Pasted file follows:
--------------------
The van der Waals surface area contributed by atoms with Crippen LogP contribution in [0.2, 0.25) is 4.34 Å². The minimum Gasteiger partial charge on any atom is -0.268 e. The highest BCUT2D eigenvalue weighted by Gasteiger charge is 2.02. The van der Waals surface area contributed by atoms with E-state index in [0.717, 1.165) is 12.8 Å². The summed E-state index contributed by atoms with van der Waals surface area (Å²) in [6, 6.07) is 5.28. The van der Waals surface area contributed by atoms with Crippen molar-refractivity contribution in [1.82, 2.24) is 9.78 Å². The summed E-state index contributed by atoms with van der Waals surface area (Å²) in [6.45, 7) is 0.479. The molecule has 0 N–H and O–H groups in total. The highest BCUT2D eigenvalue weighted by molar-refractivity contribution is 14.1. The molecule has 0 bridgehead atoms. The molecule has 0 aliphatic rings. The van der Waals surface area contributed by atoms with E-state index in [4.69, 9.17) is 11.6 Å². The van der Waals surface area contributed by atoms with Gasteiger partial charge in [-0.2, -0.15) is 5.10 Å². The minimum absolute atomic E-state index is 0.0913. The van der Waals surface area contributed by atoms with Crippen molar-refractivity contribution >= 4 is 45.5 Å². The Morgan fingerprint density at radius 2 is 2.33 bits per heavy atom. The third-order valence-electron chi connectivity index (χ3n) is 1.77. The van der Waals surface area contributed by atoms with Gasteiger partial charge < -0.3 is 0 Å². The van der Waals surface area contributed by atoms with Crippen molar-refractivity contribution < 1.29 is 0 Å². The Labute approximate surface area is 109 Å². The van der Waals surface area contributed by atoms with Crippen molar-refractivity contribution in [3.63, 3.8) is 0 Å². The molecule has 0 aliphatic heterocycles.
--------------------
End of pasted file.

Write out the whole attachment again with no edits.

The van der Waals surface area contributed by atoms with Crippen LogP contribution in [0.2, 0.25) is 4.34 Å². The minimum Gasteiger partial charge on any atom is -0.268 e. The highest BCUT2D eigenvalue weighted by Gasteiger charge is 2.02. The van der Waals surface area contributed by atoms with E-state index in [0.717, 1.165) is 12.8 Å². The summed E-state index contributed by atoms with van der Waals surface area (Å²) in [6, 6.07) is 5.28. The van der Waals surface area contributed by atoms with Crippen molar-refractivity contribution in [1.82, 2.24) is 9.78 Å². The summed E-state index contributed by atoms with van der Waals surface area (Å²) in [6.45, 7) is 0.479. The molecule has 0 N–H and O–H groups in total. The highest BCUT2D eigenvalue weighted by molar-refractivity contribution is 14.1. The molecule has 0 bridgehead atoms. The molecule has 0 aliphatic rings. The van der Waals surface area contributed by atoms with E-state index in [4.69, 9.17) is 11.6 Å². The van der Waals surface area contributed by atoms with Gasteiger partial charge in [-0.2, -0.15) is 5.10 Å². The minimum absolute atomic E-state index is 0.0913. The van der Waals surface area contributed by atoms with Crippen molar-refractivity contribution >= 4 is 45.5 Å². The Morgan fingerprint density at radius 2 is 2.33 bits per heavy atom. The third-order valence-electron chi connectivity index (χ3n) is 1.77. The van der Waals surface area contributed by atoms with Gasteiger partial charge < -0.3 is 0 Å². The van der Waals surface area contributed by atoms with Crippen molar-refractivity contribution < 1.29 is 0 Å². The Labute approximate surface area is 109 Å². The van der Waals surface area contributed by atoms with Crippen molar-refractivity contribution in [3.63, 3.8) is 0 Å². The molecule has 0 aliphatic heterocycles.